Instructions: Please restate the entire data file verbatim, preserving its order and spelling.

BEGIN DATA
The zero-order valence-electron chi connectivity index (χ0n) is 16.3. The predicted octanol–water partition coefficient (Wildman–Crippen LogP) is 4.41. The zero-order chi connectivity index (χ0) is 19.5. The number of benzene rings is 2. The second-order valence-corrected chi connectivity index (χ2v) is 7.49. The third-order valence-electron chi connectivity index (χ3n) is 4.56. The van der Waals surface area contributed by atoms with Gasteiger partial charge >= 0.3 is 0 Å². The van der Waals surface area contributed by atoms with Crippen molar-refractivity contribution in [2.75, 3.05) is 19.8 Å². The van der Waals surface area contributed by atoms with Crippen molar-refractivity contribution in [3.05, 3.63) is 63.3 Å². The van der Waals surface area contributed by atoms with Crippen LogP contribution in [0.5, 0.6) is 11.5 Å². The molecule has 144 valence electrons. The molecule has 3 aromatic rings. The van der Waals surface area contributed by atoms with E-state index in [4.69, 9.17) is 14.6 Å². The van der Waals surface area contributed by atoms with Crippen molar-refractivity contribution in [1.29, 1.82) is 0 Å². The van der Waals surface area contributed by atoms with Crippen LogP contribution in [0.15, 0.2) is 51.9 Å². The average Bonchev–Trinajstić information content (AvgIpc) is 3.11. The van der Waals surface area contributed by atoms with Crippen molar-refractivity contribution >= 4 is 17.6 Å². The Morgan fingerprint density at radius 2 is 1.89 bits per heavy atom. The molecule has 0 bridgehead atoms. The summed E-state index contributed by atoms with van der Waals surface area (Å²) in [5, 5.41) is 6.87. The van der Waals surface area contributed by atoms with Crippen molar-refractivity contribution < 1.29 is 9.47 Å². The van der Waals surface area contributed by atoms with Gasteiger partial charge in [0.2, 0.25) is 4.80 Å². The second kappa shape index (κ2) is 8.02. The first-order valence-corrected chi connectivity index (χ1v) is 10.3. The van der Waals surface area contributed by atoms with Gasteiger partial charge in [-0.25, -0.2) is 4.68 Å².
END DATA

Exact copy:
The zero-order valence-electron chi connectivity index (χ0n) is 16.3. The predicted octanol–water partition coefficient (Wildman–Crippen LogP) is 4.41. The zero-order chi connectivity index (χ0) is 19.5. The number of benzene rings is 2. The second-order valence-corrected chi connectivity index (χ2v) is 7.49. The third-order valence-electron chi connectivity index (χ3n) is 4.56. The van der Waals surface area contributed by atoms with Gasteiger partial charge >= 0.3 is 0 Å². The van der Waals surface area contributed by atoms with Crippen molar-refractivity contribution in [2.75, 3.05) is 19.8 Å². The van der Waals surface area contributed by atoms with Crippen molar-refractivity contribution in [3.05, 3.63) is 63.3 Å². The van der Waals surface area contributed by atoms with Crippen LogP contribution in [0.5, 0.6) is 11.5 Å². The molecule has 144 valence electrons. The molecule has 3 aromatic rings. The van der Waals surface area contributed by atoms with E-state index in [4.69, 9.17) is 14.6 Å². The van der Waals surface area contributed by atoms with Crippen molar-refractivity contribution in [1.29, 1.82) is 0 Å². The van der Waals surface area contributed by atoms with Crippen LogP contribution in [0.15, 0.2) is 51.9 Å². The average Bonchev–Trinajstić information content (AvgIpc) is 3.11. The van der Waals surface area contributed by atoms with Crippen molar-refractivity contribution >= 4 is 17.6 Å². The Morgan fingerprint density at radius 2 is 1.89 bits per heavy atom. The molecule has 0 bridgehead atoms. The summed E-state index contributed by atoms with van der Waals surface area (Å²) in [5, 5.41) is 6.87. The van der Waals surface area contributed by atoms with Crippen molar-refractivity contribution < 1.29 is 9.47 Å². The van der Waals surface area contributed by atoms with Gasteiger partial charge in [0.2, 0.25) is 4.80 Å². The second kappa shape index (κ2) is 8.02. The first-order valence-corrected chi connectivity index (χ1v) is 10.3. The van der Waals surface area contributed by atoms with Gasteiger partial charge in [-0.25, -0.2) is 4.68 Å².